Purification and Characterization of Polysaccharides from Sweet Cherries, Raspberries, and Ginseng: Chemical Composition and Bioactivity.
Ross, K.A., Godfrey, D.V., and Fukumoto, L.R. (2015). "Purification and Characterization of Polysaccharides from Sweet Cherries, Raspberries, and Ginseng: Chemical Composition and Bioactivity.", Research in Health and Nutrition (RHN), 3, pp. 1-13.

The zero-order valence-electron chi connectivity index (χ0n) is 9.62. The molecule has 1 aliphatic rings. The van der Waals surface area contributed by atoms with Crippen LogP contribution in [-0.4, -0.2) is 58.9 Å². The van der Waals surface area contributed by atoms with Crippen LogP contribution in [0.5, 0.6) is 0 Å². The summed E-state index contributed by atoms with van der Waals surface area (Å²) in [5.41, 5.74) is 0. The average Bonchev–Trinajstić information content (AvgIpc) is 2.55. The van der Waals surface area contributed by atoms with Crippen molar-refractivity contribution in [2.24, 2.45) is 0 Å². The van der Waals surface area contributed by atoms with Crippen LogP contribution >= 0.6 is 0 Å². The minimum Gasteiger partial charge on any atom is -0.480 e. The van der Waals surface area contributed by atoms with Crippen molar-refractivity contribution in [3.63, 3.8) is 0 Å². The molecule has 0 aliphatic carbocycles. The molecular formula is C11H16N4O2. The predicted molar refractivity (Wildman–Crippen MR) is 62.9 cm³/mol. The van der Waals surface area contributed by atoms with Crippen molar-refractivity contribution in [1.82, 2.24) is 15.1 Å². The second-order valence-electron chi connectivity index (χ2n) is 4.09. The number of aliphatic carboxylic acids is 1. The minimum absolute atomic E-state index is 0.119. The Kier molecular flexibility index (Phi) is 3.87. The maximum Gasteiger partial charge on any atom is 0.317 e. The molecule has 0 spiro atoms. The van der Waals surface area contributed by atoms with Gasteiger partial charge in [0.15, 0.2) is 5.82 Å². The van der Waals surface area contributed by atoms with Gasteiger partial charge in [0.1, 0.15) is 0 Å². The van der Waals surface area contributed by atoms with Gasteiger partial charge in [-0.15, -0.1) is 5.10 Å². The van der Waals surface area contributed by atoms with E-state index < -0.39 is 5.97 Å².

Water soluble polysaccharides were isolated from three varieties of sweet cherries, raspberries, and ginseng berry pulp using a hot water extraction regime followed by ethanolic precipitation and resolubilization in water and centrifugation to ensure water solubility of the polysaccharides at conditions relevant for chemical characterization and bioactivity tests. The water soluble polysaccharides were purified into water eluted/neutral and NaCl eluted/acidic fractions using anion exchange chromatography. The water soluble polysaccharides and purified fractions were evaluated for their chemical composition and molecular weight. In terms of chemical in vitro bioactivity tests, the antioxidant activity (FRAP and ABTS assays) and potential of the polysaccharides to serve as α-amylase and α-glucosidase inhibitors were determined. All of the polysaccharides contained protein and phenolics and in most cases the NaCl eluted/acidic fractions contained higher levels of these compounds compared with water soluble polysaccharides and water eluted/neutral fractions. The sugar monomer and uronic acid content of the purified polysaccharides was influenced by both fruit type and fraction. The water eluted/neutral polysaccharide fractions from the cherry and raspberry samples were of higher molecular weights compared to their respective NaCl eluted/acidic fractions while the opposite was seen for the ginseng berry pulp polysaccharides. All of the polysaccharides possessed antioxidant activity. Of the fractions, only the NaCl eluted/acidic cherry polysaccharides demonstrated α-glucosidase inhibition with values exceeding those of the acarbose control. This work provides information necessary to aid in defining the relationship between chemical characteristics of polysaccharide and bioactivity. Results from this study support the concept that polysaccharides may act as health promoting compounds in fruits and serves as an impetus for increased work in this area.